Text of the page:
Wife Caught Cheating - Now What?


    Part 3 of 3

    There’s nothing more painful than finding out your spouse has cheated on you. The betrayal and hurt can feel unbearable and seem impossible to overcome. And trying to figure out what’s next if you caught your wife cheating can make your head spin. Do you confront her, confront him, leave, ask for a divorce? The list goes on.

    Trying to determine the best next steps if your wife is caught cheating isn’t easy by any stretch and shouldn’t be a decision made in haste. So, before you make the wrong move, continue reading.


    How To Respond To A Cheating Wife

    So what should you do when your wife is caught cheating? Read the story of Sharon and Robert. Marriage therapist Gail Saltz tells the story of this wife caught cheating in the article, Could You Be Having an Emotional Affair?, published in The Oprah Magazine.

    Find out how innocently the affair started when Sharon started working with Todd in part one of this series, A Cheating Spouse - How an Emotional Affair Starts. Then find out some signs of a cheating wife in part two, Cheating Spouse Exposed - Warning Signs of an Emotional Affair.

    Now here's what to do when your wife is caught cheating:

    Increasingly, I find people are already enmeshed in an affair of the heart by the time they contact me, and they are terribly torn. They have a very hurt spouse but can't bear to lose their "friend." Marital implosion is close at hand. My approach seems like tough love, but I'm convinced it saves a lot of grief. The first and most important task, from which all the other things these clients must do will follow, is to take responsibility for the affair - same as if they'd had a sexual liaison. Denying it or blaming their partner's inattentiveness prevents the couple from reengaging. The only cases where it might not be best to fess up are the rare ones where the partner has no suspicions: Revealing hidden feelings just to absolve guilt is not a great idea.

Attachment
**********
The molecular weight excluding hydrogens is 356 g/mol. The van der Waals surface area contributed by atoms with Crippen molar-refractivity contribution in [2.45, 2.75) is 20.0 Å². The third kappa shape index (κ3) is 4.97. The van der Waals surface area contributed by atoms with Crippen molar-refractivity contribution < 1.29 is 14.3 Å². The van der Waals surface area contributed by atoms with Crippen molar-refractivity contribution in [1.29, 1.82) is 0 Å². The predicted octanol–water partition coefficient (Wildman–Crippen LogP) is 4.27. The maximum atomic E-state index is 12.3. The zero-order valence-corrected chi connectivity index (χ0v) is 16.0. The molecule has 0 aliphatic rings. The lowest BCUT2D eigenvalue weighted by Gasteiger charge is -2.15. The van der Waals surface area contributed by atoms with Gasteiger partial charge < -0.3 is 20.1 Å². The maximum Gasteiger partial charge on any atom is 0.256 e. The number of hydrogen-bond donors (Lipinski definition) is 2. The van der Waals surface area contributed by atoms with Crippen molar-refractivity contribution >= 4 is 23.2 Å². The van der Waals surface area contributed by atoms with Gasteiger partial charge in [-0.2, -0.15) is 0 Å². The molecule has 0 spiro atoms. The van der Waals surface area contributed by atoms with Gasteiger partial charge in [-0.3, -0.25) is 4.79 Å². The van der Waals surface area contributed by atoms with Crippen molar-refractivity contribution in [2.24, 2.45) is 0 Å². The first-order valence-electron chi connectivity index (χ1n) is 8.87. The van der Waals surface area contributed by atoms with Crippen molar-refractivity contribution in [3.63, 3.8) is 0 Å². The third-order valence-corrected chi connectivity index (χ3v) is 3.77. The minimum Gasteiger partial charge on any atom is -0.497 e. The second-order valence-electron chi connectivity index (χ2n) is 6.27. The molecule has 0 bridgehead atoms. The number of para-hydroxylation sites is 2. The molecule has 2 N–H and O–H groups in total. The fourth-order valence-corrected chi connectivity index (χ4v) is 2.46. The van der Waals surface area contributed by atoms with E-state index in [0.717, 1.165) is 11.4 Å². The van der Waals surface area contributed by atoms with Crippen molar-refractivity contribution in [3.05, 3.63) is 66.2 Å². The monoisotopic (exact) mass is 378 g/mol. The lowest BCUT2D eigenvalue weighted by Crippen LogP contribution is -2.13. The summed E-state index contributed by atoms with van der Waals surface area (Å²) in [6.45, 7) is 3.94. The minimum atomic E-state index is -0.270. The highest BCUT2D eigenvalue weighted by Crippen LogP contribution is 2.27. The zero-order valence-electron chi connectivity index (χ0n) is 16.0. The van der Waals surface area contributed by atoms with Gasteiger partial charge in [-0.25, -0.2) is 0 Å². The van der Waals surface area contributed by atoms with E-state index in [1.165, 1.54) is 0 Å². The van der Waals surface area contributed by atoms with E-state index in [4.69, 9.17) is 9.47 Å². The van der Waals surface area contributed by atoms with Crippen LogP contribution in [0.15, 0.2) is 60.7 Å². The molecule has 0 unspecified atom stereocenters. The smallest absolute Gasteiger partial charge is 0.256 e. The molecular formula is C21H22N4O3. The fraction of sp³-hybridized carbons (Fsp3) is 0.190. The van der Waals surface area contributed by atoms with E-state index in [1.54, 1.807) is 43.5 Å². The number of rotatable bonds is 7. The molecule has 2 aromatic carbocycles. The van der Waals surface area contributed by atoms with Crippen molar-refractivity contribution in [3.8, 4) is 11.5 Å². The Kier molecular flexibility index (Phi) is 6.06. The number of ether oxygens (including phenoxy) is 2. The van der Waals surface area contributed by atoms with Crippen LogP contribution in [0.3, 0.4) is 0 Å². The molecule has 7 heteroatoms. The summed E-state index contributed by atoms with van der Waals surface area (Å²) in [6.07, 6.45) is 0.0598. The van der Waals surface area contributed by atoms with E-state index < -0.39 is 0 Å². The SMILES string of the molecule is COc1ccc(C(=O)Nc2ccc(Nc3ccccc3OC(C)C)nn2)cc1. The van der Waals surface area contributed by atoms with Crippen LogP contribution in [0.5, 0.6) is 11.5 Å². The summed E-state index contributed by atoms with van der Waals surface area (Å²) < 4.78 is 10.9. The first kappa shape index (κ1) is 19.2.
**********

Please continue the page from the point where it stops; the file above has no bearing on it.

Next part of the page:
Second, the affair must end. Yes, it hurts. And no, it's not possible to disengage partway and still be pals. Things get trickier if the infidelity began in the workplace, but all future interaction must be purely professional and kept to an absolute minimum.

    Third, I try to help clients unearth the reasons they got over involved. Was their marriage failing? Did they need to build their self-esteem? Were they repeating the pattern of a parent who cheated? To prevent an encore, they must be brutally honest with themselves.

    Finally, they have to build back the trust, which is the biggest obstacle to saving the marriage. I'm constantly telling people that it requires a lot of time, openness, and accountability (for example, being clear about whereabouts and coming home right after work).